Search Images Maps Play YouTube News Gmail Drive More »
Sign in
Screen reader users: click this link for accessible mode. Accessible mode has the same essential features but works better with your reader.

Patents

  1. Advanced Patent Search
Publication numberUS5545584 A
Publication typeGrant
Application numberUS 08/498,677
Publication dateAug 13, 1996
Filing dateJul 3, 1995
Priority dateJul 3, 1995
Fee statusPaid
Publication number08498677, 498677, US 5545584 A, US 5545584A, US-A-5545584, US5545584 A, US5545584A
InventorsMong-Song Liang, Chung-Hui Su, Chen-Jong Wang, Shou-Gwo Wuu
Original AssigneeTaiwan Semiconductor Manufacturing Company
Export CitationBiBTeX, EndNote, RefMan
External Links: USPTO, USPTO Assignment, Espacenet
Unified contact plug process for static random access memory (SRAM) having thin film transistors
US 5545584 A
Abstract
A method was achieved for making a static random access memory SRAM by integrating or merging into the SRAM process a unified contact plug process that reduces the number of processing steps and forms low resistance ohmic contacts between N.sup.+ and P.sup.+ polysilicon layers. The plug process utilizes patterned features in the multi-layers of polysilicon and the high selective etching of silicon oxide to polysilicon to form all the contact concurrently, and thereby eliminate the need to etch contacts openings between each polysilicon layer. The unified contact plug method was demonstrate on the SRAM for making the a buried contacts for the node contacts on the SRAM, the bit line contacts and a V.sub.ss contact for the ground plane in the SRAM cell.
Images(5)
Previous page
Next page
Claims(32)
What is claimed is:
1. A method of making unified contact plugs on static random access memory (SRAM) semiconductor devices, comprising the steps of:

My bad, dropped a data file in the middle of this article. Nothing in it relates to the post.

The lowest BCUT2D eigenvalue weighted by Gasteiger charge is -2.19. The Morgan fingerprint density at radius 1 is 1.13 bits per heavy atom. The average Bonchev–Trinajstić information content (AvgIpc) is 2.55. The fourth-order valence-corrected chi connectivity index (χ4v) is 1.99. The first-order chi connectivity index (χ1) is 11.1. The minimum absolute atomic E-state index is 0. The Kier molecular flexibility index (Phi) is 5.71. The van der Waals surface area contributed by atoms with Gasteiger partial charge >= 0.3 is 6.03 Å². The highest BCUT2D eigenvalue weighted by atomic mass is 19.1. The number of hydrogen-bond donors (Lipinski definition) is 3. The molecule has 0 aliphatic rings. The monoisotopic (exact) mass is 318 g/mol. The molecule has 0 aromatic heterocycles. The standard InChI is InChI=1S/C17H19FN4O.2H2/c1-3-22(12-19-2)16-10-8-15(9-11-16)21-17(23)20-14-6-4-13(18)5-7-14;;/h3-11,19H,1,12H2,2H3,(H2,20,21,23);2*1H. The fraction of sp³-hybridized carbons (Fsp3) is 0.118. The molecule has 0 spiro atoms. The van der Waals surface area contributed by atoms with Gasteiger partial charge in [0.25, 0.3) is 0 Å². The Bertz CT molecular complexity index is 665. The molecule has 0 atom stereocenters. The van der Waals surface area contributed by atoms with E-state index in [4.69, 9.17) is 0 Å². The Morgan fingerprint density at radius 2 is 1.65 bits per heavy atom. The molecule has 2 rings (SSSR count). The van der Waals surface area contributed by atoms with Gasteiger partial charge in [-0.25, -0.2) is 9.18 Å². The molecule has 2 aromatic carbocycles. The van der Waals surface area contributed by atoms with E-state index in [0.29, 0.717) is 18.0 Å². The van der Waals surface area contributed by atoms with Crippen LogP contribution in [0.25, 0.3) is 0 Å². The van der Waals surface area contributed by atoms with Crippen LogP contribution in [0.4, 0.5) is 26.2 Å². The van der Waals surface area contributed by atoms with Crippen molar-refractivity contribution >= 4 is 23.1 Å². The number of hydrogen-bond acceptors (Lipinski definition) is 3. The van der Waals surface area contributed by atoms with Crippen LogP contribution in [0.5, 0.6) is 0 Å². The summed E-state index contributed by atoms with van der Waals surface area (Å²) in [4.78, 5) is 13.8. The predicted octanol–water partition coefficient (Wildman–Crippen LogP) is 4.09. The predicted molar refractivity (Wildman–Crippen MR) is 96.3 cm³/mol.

providing a semiconductor substrate having field effect transistors (FETs) formed on a substrate surface, said FETs having gate electrodes formed from a first polysilicon layer, and further having a cap oxide and polysilicon sidewall spacers on said FET gate electrodes and source/drain contact areas on said substrate surface;
depositing a blanket first insulating layer on said FETs on said substrate;
forming over said first insulating layer a multilayer structure comprising in increasing distance from said substrate surface a patterned second, third and fourth polysilicon layers that include openings aligned over source/drain contact areas for contacts, and having between said patterned second, third and fourth polysilicon layers, in increasing distance from said substrate surface a second, third and fourth insulating layers, and furthermore portions of said patterned second, third and fourth polysilicon layers forming device elements and interconnecting portions for said SRAM device;
anisotropically and selectively etching contact openings in said first, second, third and fourth insulating layers using a photoresist mask, said selective etching stopping at and exposing portions of said fourth, third and second polysilicon layers and also stopping at said polysilicon sidewall spacers in said contact openings, and furthermore said exposed portions of said fourth, third and second polysilicon layers in said contact openings providing a masking effect in said contact openings for subsequent etching of said first, second, third and fourth insulating layers;
removing said photoresist mask;
forming metal plugs in said contact openings, and thereby concurrently interconnecting said exposed portions of said fourth, third and second polysilicon layers and said FET source/drain contact areas, and thereby forming said unified contact plugs for said SRAM devices;
depositing a fifth insulating layer and etching openings in said fifth insulating layer to expose said metal plugs; and